At first glance, it appears to be a bureaucratic meeting like any other. But the discussions at the OECD in Paris at the end of this month are of the utmost importance, because the world’s richest countries will present new proposals for taxing digital multinational companies such as Google, Amazon, Facebook, Apple, Netflix, and Uber.
Back in 2012, when scandals related to tax-avoidance schemes by Apple, Amazon, and Google unleashed public anger and forced the G20 to act, the OECD was called on to reform the international corporate tax system. That led, three years later, to a package of reforms known as the ‘Base Erosion and Profit Shifting’ Project, or BEPS. The reform process was led by OECD countries and opened up to developing countries only after this initial package was unveiled. Today, 125 countries are involved, forming a group called the ‘Inclusive Framework’.
BEPS was undoubtedly an important step toward tackling some of the most egregious tax-avoidance strategies used by multinationals. It initiated, for example, the sharing among tax authorities of country-by-country reports on these companies’ profits and tax payments. Unfortunately, however, this norm will apply only to very large multinationals, and the reports will not be publicly available, depriving civil society of an essential tool of transparency.
Furthermore, BEPS failed to reach the root of the problem: companies are still permitted to move their profits wherever they want and to take advantage of very-low-tax jurisdictions. Google, for example, moved €19.9 billion ($22.7 billion) through a Dutch shell company to Bermuda in 2017, and in the same year Facebook paid just £7.4 million ($9.6 million) in corporation tax in the United Kingdom, despite generating £1.3 billion in revenue there.
Multinationals can do this legally by using so-called transfer pricing: a parent company sets the prices of transactions among its subsidiaries to guarantee that profits are registered in low-tax countries, rather than where the economic activity that generated the profits actually occurred. For example, Vodafone, the first big multinational to publish country-by-country data voluntarily, revealed that nearly 40 percent of its profits for 2016-17 were allocated to tax havens, with €1.4 billion declared in Luxembourg, where the company is taxed at an effective rate of 0.3 percent.
Tax avoidance can be found in all economic sectors, but digital companies best demonstrate how outdated the current international tax system is. Because these companies’ marginal cost of production is zero, the revenue accruing to them is equal to a rent, and it is therefore important to tax this rent effectively. And, contrary to what these companies’ leaders claim, this taxation would not negatively affect the supply of digital services.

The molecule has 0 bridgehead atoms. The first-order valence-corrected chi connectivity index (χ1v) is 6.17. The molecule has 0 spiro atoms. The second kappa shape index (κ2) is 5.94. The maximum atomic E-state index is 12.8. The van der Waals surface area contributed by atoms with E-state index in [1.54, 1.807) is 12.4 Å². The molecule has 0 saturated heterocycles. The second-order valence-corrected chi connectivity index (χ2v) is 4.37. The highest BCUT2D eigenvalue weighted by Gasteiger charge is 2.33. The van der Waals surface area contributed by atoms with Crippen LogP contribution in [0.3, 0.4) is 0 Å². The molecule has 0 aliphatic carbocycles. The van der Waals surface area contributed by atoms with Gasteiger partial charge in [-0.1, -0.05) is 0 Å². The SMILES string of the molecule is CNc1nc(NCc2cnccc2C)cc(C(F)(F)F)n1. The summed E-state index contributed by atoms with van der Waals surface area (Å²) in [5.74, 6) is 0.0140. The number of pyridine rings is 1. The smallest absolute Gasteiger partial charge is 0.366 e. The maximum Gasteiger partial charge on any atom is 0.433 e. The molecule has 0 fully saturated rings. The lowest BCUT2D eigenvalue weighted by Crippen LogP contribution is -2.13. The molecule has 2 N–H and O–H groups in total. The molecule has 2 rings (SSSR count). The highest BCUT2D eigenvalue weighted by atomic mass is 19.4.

The Independent Commission for the Reform of International Corporate Taxation (ICRICT), which I chair, believes that the BEPS process has achieved what it could, given the political muscle of big corporations and the army of lawyers and accountants who have a vested interest in maintaining the status quo. In our latest report, we take stock of what has been achieved and highlight what should happen in the next phase of reform, ‘BEPS 2.0’.
The upcoming OECD meeting will be decisive in this respect. For the first time, the OECD will present to the Inclusive Framework, including developing countries, the outlines of the BEPS 2.0 plan and its vision of a deeper transformation of the tax system in response to the challenges posed by the digital economy. It is a unique opportunity for all 125 governments in the Inclusive Framework to urge the OECD to repudiate transfer pricing and move toward a fairer and more effective system.
The lack of consensus so far on how to tax digital multinationals has led numerous countries to implement (as India, Italy, Spain, and France have done) or promise to implement (in the case of the United Kingdom) turnover-based taxes as a stop-gap measure to raise revenue. But unilateral action is not enough.
The ICRICT supports all discussions that move toward unitary taxation of multinationals, which would eliminate multinationals’ use of transfer prices to shift profits, because their global income would be consolidated. Global profits and associated taxes could then be allocated geographically according to objective factors such as the company’s sales, employment, resources, and even digital users in each country. We also strongly support the introduction of a global minimum effective corporate-tax rate of between 20 percent and 25 percent on all profits earned by multinationals.
The overriding priority now is to establish an international corporate tax system fit for the digital economy. The OECD BEPS process was essentially conceived by developed countries for developed countries. In Paris this month, developing countries must understand what is at stake and make their voices heard, to ensure that any new proposal benefits all.
José Antonio Ocampo
A board member of Banco de la República, Colombia’s central bank, professor at Columbia University, Chair of the UN Economic and Social Council’s Committee for Development Policy, and Chair of the Independent Commission for the Reform of International Corporate Taxation.